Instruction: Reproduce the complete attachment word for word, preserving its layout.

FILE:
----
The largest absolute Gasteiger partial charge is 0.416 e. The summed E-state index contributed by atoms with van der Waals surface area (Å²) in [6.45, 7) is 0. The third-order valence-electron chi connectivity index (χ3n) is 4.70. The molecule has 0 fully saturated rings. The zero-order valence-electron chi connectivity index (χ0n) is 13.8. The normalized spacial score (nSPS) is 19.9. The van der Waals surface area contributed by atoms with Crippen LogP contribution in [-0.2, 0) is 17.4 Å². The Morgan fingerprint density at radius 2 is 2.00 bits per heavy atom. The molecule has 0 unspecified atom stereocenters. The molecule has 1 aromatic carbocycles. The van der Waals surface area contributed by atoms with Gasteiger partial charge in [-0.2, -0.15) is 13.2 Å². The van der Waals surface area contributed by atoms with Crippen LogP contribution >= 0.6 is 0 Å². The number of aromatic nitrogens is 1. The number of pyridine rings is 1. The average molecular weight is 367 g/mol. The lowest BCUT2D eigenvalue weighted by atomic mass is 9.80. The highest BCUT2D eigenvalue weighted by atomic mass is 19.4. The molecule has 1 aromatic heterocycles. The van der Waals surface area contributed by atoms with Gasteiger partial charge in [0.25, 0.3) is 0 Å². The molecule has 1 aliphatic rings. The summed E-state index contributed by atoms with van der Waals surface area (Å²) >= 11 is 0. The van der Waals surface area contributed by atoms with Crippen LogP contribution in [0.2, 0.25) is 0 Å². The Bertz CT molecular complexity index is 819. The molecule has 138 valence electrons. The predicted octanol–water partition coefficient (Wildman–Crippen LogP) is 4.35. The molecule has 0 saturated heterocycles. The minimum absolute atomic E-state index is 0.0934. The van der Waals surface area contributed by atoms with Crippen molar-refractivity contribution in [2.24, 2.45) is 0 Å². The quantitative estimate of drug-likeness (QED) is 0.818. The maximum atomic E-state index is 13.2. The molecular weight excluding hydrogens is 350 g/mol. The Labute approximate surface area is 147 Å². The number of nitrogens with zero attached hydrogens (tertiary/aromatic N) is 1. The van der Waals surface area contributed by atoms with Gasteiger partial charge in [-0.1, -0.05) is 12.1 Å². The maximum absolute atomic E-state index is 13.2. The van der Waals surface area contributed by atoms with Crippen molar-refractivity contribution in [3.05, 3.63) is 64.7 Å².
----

The largest absolute Gasteiger partial charge is 0.416 e. The summed E-state index contributed by atoms with van der Waals surface area (Å²) in [6.45, 7) is 0. The third-order valence-electron chi connectivity index (χ3n) is 4.70. The molecule has 0 fully saturated rings. The zero-order valence-electron chi connectivity index (χ0n) is 13.8. The normalized spacial score (nSPS) is 19.9. The van der Waals surface area contributed by atoms with Crippen LogP contribution in [-0.2, 0) is 17.4 Å². The Morgan fingerprint density at radius 2 is 2.00 bits per heavy atom. The molecule has 0 unspecified atom stereocenters. The molecule has 1 aromatic carbocycles. The van der Waals surface area contributed by atoms with Gasteiger partial charge in [-0.2, -0.15) is 13.2 Å². The van der Waals surface area contributed by atoms with Crippen LogP contribution >= 0.6 is 0 Å². The number of aromatic nitrogens is 1. The number of pyridine rings is 1. The average molecular weight is 367 g/mol. The lowest BCUT2D eigenvalue weighted by atomic mass is 9.80. The highest BCUT2D eigenvalue weighted by atomic mass is 19.4. The molecule has 1 aromatic heterocycles. The van der Waals surface area contributed by atoms with Gasteiger partial charge in [0.25, 0.3) is 0 Å². The molecule has 1 aliphatic rings. The summed E-state index contributed by atoms with van der Waals surface area (Å²) >= 11 is 0. The van der Waals surface area contributed by atoms with Crippen LogP contribution in [0.2, 0.25) is 0 Å². The Bertz CT molecular complexity index is 819. The molecule has 138 valence electrons. The predicted octanol–water partition coefficient (Wildman–Crippen LogP) is 4.35. The molecule has 0 saturated heterocycles. The minimum absolute atomic E-state index is 0.0934. The van der Waals surface area contributed by atoms with Crippen molar-refractivity contribution in [2.24, 2.45) is 0 Å². The quantitative estimate of drug-likeness (QED) is 0.818. The maximum atomic E-state index is 13.2. The molecular weight excluding hydrogens is 350 g/mol. The Labute approximate surface area is 147 Å². The number of nitrogens with zero attached hydrogens (tertiary/aromatic N) is 1. The van der Waals surface area contributed by atoms with Gasteiger partial charge in [-0.1, -0.05) is 12.1 Å². The maximum absolute atomic E-state index is 13.2. The van der Waals surface area contributed by atoms with Crippen molar-refractivity contribution in [3.05, 3.63) is 64.7 Å².